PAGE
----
This November, New Jersey voters will have the opportunity to vote on an increase to the state minimum wage. The ballot referendum also would authorize an amendment to the New Jersey State Constitution to link future minimum wage increases to the Consumer Price Index (CPI). 

After Governor Chris Christie vetoed a bill in February that would have raised the New Jersey minimum wage from $7.25 to $8.50, and based future increases on the CPI, both houses of the New Jersey legislature approved the referendum (SCR1) for November’s ballot. The referendum will allow the voters to consider a minimum wage increase of one dollar, raising the wage rate to $8.25, as well as a New Jersey Constitution amendment tying future increases to the CPI. The referendum also provides that if the federal minimum hourly wage rate is raised to a level higher than the state minimum wage rate, the state rate will increase to match the federal rate. 

If approved by New Jersey voters, the minimum wage would rise to $8.25 on January 1, 2014, with future annual adjustments based on the CPI starting in September 2014. New Jersey last increased its minimum wage, from $7.15 to $7.25, in 2010, when the federal minimum wage rate also was raised.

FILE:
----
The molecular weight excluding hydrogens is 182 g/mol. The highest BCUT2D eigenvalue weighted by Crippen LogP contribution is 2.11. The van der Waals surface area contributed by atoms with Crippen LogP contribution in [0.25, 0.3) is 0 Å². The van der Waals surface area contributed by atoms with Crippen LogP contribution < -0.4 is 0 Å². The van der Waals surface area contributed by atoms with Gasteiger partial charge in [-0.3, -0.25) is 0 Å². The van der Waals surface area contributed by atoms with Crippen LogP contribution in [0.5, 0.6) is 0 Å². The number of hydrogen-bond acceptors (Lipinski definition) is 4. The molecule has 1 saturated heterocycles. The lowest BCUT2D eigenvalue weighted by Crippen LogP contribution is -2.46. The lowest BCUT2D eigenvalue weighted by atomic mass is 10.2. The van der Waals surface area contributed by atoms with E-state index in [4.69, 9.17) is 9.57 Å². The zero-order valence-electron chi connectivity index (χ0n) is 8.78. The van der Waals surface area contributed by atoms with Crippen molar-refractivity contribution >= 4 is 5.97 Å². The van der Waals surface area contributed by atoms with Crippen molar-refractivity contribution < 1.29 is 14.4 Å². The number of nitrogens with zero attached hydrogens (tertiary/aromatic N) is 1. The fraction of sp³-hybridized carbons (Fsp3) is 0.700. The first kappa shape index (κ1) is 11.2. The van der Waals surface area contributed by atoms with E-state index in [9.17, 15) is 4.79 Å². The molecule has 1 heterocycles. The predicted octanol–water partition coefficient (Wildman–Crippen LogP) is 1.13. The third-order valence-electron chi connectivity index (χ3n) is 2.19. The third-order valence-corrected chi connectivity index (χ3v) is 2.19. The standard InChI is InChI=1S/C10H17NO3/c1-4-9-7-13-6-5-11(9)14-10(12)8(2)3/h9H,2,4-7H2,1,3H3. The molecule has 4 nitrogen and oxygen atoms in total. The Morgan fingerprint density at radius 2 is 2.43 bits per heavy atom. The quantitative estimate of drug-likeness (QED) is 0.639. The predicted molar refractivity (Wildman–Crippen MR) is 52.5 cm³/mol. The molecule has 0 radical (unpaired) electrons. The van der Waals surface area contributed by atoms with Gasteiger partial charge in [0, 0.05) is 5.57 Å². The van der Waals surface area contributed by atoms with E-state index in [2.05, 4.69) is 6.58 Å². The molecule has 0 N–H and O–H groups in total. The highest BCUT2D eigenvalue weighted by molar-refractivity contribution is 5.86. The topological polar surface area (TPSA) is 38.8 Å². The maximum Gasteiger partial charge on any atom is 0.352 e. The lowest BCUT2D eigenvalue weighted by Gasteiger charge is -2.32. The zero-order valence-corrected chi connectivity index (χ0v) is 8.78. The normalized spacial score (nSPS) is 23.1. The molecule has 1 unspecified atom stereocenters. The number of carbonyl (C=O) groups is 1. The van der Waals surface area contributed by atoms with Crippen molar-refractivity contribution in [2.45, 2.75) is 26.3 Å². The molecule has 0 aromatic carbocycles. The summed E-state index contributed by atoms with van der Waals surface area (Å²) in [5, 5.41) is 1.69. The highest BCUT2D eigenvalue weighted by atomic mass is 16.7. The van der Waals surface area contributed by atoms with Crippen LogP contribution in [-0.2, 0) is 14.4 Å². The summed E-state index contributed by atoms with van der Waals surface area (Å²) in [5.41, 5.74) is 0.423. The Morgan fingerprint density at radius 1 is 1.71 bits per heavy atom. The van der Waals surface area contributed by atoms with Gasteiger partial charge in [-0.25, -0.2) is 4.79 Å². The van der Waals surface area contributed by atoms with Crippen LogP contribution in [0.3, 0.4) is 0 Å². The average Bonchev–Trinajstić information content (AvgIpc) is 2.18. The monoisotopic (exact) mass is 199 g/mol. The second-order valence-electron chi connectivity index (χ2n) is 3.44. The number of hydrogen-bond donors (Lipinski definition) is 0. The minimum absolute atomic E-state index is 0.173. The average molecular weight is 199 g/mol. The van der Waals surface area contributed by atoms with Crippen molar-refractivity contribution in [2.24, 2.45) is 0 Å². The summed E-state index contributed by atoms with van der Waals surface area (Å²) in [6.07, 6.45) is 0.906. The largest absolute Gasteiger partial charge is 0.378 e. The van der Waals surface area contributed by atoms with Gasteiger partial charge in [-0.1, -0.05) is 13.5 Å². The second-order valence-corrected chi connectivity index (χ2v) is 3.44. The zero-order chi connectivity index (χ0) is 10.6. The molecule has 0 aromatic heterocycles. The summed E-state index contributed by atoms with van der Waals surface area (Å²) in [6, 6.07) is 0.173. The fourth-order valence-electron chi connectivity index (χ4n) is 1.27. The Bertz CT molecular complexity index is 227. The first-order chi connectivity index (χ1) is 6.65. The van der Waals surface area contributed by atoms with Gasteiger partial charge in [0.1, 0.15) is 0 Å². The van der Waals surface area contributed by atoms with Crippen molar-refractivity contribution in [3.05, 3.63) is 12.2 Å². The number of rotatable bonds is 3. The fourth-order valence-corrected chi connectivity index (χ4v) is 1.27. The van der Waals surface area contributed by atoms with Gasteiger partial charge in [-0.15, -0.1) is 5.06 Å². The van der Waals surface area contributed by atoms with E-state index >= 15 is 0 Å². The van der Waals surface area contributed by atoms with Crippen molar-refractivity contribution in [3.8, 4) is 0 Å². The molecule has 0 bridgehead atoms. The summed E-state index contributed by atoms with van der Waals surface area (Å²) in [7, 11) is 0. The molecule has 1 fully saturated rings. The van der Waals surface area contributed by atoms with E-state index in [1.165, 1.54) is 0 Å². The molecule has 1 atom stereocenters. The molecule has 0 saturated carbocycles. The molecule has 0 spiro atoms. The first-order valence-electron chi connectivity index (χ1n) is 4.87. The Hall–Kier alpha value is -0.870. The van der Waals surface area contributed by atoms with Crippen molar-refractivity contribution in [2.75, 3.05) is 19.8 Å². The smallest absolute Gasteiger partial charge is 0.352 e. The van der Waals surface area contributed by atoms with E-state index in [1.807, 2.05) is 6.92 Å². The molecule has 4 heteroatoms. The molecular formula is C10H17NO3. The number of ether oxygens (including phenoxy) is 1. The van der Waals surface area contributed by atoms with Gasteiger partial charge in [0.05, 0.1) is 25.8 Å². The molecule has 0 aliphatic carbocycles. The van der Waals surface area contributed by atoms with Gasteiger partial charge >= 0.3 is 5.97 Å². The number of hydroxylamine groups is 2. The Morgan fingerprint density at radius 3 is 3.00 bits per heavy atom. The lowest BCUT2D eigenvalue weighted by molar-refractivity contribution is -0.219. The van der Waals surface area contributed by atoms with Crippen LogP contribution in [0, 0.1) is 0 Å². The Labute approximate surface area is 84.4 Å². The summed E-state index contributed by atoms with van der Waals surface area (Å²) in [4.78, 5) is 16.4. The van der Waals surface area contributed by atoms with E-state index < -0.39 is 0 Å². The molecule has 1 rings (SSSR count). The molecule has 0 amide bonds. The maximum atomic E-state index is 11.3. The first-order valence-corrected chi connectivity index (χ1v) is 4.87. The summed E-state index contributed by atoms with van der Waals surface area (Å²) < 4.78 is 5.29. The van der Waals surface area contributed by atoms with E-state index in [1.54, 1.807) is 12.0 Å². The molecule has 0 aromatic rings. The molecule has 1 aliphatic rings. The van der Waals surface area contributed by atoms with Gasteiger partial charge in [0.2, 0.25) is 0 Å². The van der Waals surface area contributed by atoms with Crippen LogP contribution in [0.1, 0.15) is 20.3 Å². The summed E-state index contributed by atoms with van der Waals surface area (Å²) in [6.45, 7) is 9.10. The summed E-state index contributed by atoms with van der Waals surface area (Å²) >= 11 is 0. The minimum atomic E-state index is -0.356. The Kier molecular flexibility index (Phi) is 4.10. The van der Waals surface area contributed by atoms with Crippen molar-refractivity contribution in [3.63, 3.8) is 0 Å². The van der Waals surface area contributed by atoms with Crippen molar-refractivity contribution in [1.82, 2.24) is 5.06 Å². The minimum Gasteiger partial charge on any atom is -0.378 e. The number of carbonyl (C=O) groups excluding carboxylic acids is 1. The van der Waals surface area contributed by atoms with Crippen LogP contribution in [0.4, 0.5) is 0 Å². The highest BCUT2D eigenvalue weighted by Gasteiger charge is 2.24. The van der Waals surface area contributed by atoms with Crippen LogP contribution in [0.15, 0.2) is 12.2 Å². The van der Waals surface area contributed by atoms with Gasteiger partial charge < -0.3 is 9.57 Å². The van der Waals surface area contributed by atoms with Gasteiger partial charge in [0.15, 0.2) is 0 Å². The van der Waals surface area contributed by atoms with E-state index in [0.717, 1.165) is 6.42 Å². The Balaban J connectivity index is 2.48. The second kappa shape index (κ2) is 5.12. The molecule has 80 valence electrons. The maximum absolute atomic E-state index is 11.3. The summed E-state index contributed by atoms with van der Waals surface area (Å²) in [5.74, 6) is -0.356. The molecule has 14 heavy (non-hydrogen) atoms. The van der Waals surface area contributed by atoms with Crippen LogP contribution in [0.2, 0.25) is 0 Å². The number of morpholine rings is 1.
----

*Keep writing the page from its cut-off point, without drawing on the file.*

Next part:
The ballot referendum will read:

Do you approve amending the State Constitution to set a State minimum wage rate of at least $8.25 per hour? The amendment also requires annual increases in that rate if there are annual increases in the cost of living. 



Governor Christie and other critics of the wage increase believe small and midsize businesses may not be immediately ready to take on the burden of a full dollar wage increase all at once, particularly as the state continues its economic recovery from Hurricane Sandy, which hit the East Coast on October 29, 2012. The Governor originally sent the vetoed bill back to the legislature and suggested phasing in a one dollar increase over three years and eliminating the provision tying the wage to inflation. However, the legislature opted to put the issue to the voters.